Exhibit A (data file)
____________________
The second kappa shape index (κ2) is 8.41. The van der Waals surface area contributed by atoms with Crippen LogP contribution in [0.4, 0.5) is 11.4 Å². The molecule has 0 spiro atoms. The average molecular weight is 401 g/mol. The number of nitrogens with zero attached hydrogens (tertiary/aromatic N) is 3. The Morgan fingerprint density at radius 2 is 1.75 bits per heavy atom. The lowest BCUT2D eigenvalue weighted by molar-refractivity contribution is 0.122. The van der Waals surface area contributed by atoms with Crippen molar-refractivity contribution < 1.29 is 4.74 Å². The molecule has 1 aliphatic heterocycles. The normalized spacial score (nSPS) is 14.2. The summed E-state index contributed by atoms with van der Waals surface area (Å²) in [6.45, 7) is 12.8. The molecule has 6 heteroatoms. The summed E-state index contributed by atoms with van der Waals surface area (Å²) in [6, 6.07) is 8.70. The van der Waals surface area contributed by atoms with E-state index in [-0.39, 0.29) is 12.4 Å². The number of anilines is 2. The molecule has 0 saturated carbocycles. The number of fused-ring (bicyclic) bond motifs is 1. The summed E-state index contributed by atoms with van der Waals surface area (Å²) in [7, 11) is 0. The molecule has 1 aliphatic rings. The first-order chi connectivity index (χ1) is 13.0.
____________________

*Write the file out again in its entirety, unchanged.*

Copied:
The second kappa shape index (κ2) is 8.41. The van der Waals surface area contributed by atoms with Crippen LogP contribution in [0.4, 0.5) is 11.4 Å². The molecule has 0 spiro atoms. The average molecular weight is 401 g/mol. The number of nitrogens with zero attached hydrogens (tertiary/aromatic N) is 3. The Morgan fingerprint density at radius 2 is 1.75 bits per heavy atom. The lowest BCUT2D eigenvalue weighted by molar-refractivity contribution is 0.122. The van der Waals surface area contributed by atoms with Crippen molar-refractivity contribution < 1.29 is 4.74 Å². The molecule has 1 aliphatic heterocycles. The normalized spacial score (nSPS) is 14.2. The summed E-state index contributed by atoms with van der Waals surface area (Å²) in [6.45, 7) is 12.8. The molecule has 6 heteroatoms. The summed E-state index contributed by atoms with van der Waals surface area (Å²) in [6, 6.07) is 8.70. The van der Waals surface area contributed by atoms with E-state index in [-0.39, 0.29) is 12.4 Å². The number of anilines is 2. The molecule has 0 saturated carbocycles. The number of fused-ring (bicyclic) bond motifs is 1. The summed E-state index contributed by atoms with van der Waals surface area (Å²) in [7, 11) is 0. The molecule has 1 aliphatic rings. The first-order chi connectivity index (χ1) is 13.0.